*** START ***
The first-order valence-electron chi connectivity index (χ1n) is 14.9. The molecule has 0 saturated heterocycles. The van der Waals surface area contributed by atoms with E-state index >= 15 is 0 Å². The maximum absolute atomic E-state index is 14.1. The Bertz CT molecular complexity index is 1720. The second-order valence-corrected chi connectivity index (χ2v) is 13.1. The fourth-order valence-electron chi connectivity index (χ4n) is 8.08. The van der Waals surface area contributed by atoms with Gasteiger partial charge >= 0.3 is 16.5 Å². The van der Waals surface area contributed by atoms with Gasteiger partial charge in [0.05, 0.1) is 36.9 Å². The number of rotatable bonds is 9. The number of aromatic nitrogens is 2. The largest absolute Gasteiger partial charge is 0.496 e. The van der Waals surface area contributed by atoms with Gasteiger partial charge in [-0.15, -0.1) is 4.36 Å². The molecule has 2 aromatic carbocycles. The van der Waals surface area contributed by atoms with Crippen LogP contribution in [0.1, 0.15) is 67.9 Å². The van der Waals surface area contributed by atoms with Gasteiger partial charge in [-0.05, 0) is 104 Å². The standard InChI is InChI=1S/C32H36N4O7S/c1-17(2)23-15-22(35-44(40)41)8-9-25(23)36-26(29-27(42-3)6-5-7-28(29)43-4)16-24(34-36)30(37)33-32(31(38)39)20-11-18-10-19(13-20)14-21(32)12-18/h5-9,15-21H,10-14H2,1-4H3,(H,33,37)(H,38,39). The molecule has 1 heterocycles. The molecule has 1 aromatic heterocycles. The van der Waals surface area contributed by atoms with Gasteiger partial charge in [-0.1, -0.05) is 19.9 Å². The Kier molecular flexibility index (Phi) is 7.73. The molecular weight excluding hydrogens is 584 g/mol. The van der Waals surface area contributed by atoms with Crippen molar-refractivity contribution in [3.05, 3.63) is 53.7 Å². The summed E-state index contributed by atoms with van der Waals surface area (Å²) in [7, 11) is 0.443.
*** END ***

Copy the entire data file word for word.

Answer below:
The first-order valence-electron chi connectivity index (χ1n) is 14.9. The molecule has 0 saturated heterocycles. The van der Waals surface area contributed by atoms with E-state index >= 15 is 0 Å². The maximum absolute atomic E-state index is 14.1. The Bertz CT molecular complexity index is 1720. The second-order valence-corrected chi connectivity index (χ2v) is 13.1. The fourth-order valence-electron chi connectivity index (χ4n) is 8.08. The van der Waals surface area contributed by atoms with Gasteiger partial charge >= 0.3 is 16.5 Å². The van der Waals surface area contributed by atoms with Gasteiger partial charge in [0.05, 0.1) is 36.9 Å². The number of rotatable bonds is 9. The number of aromatic nitrogens is 2. The largest absolute Gasteiger partial charge is 0.496 e. The van der Waals surface area contributed by atoms with Gasteiger partial charge in [-0.15, -0.1) is 4.36 Å². The molecule has 2 aromatic carbocycles. The van der Waals surface area contributed by atoms with Crippen LogP contribution in [0.1, 0.15) is 67.9 Å². The van der Waals surface area contributed by atoms with Gasteiger partial charge in [-0.05, 0) is 104 Å². The standard InChI is InChI=1S/C32H36N4O7S/c1-17(2)23-15-22(35-44(40)41)8-9-25(23)36-26(29-27(42-3)6-5-7-28(29)43-4)16-24(34-36)30(37)33-32(31(38)39)20-11-18-10-19(13-20)14-21(32)12-18/h5-9,15-21H,10-14H2,1-4H3,(H,33,37)(H,38,39). The molecule has 1 heterocycles. The molecule has 1 aromatic heterocycles. The van der Waals surface area contributed by atoms with Gasteiger partial charge in [-0.1, -0.05) is 19.9 Å². The Kier molecular flexibility index (Phi) is 7.73. The molecular weight excluding hydrogens is 584 g/mol. The van der Waals surface area contributed by atoms with Crippen molar-refractivity contribution in [3.05, 3.63) is 53.7 Å². The summed E-state index contributed by atoms with van der Waals surface area (Å²) in [7, 11) is 0.443.